The three year phase-out period stipulated in the bill gives the industry enough time to move from live to processed meat. In that time, for instance, stockholdings could be adjusted and seasonal challenges and fattening arrangements addressed. Three years would also give plenty of time for the abattoirs in Katherine and Innisfail, for instance, to be reopened and the mooted abattoir in Darwin to be up and running. This bill obviously has its opponents and I respect their concerns. But it must be said that ending live animal exports will simply not destroy the Australian beef industry because live exports are only a small part of the overall red meat industry. In fact, while the direct and indirect value of the red meat industry in Australia is $17 billion dollars and employs 55,000 workers, the value of the live export trade is at best only $1 billion and 10,000 workers. Ending live animal exports will not cause famine in Indonesia because Australian meat is simply not on the menu for the vast majority of Indonesians. On average our near neighbours each consume just two kilograms of red meat each year so even the complete removal of Australian beef would make virtually no difference whatsoever to their nutrition, except perhaps for more affluent Indonesians who do tend to eat Australian beef and who have the means to purchase and store boxed Australian meat processed by Australian workers in Australian abattoirs. In other words, the ending of live animal exports to Indonesia alone will not destroy the Indonesia-Australia bilateral relationship. And in any case, the Indonesia-Australia relationship is easily strong enough to survive a genuinely serious jolt, let alone an Australian decision to stop selling Indonesia just one form of one particular foodstuff.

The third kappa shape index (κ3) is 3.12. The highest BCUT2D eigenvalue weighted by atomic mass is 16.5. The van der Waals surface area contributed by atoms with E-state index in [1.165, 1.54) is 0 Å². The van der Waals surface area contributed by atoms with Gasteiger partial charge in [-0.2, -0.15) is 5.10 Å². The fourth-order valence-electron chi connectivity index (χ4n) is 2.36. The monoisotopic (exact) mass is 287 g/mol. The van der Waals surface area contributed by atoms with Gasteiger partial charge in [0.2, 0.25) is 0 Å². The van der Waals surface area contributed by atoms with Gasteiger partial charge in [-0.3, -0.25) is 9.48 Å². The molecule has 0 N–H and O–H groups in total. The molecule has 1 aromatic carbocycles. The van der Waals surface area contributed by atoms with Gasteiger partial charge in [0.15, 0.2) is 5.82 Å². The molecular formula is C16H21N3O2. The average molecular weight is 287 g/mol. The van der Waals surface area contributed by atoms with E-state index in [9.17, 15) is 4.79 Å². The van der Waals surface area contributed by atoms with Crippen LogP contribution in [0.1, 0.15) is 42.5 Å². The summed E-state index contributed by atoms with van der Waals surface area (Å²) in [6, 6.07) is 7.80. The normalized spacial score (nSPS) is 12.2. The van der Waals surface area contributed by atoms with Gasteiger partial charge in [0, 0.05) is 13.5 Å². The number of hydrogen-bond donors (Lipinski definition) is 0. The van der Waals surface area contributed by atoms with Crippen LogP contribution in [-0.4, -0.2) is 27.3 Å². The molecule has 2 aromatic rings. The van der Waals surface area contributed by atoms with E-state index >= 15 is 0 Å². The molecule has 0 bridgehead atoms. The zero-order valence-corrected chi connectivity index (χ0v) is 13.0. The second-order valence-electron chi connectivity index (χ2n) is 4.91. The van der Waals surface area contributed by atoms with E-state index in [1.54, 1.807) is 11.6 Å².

Moreover, ending live animal exports, and ritual slaughter in Australia for that matter, has obviously nothing to do with the fringe explanations that have bubbled up in recent weeks—for instance, that it is somehow anti-Islamic or anti-Semitic or part of some vegetarian agenda. No, this bill is simply to do with putting safeguards in place as quickly as we humanly can so live animal exports to Indonesia can resume, and then giving the industry the time it needs to transition to reliance on onshore processing.
I acknowledge that there is another bill currently before the parliament which would see Australia’s live animal export industry wound up immediately. But good policy must get the balance right and be progressed in such a way as to give it the best chance of success. Politics really is, after all, the art of the possible. So there is no point pursuing a policy to immediately end the trade, as popular as doing so would surely be for many Australians, only to have it fail to gain political support and thereby fail to help the tens of thousands of Australian animals already in Indonesia. Nor would there be sense in such a bill actually succeeding if it created too great an immediate jolt for the many people involved in the live animal export trade caught unawares by the Four Corners expose and the government’s response.
The true measure of the government is what it does next. In this regard, it must urgently put in place the safeguards needed to protect the beasts already in feedlots in Indonesia and those which would follow them once the trade is allowed to resume. Then it must move to wind up an industry which has proven many times to be deeply unsound. This should be a matter of conscience and I appeal to all in this place to follow your heart and support the bill. It already has the support of Animals Australia, the RSPCA and many people involved in the beef industry. The support of the parliament will legislate the safeguards our animals need right now and shut down a trade that is fundamentally broken, systemically cruel and not in Australia’s economic interest. Finally, I thank Lyn White from Animals Australia for her courageous work to help the animals and make this world a better place.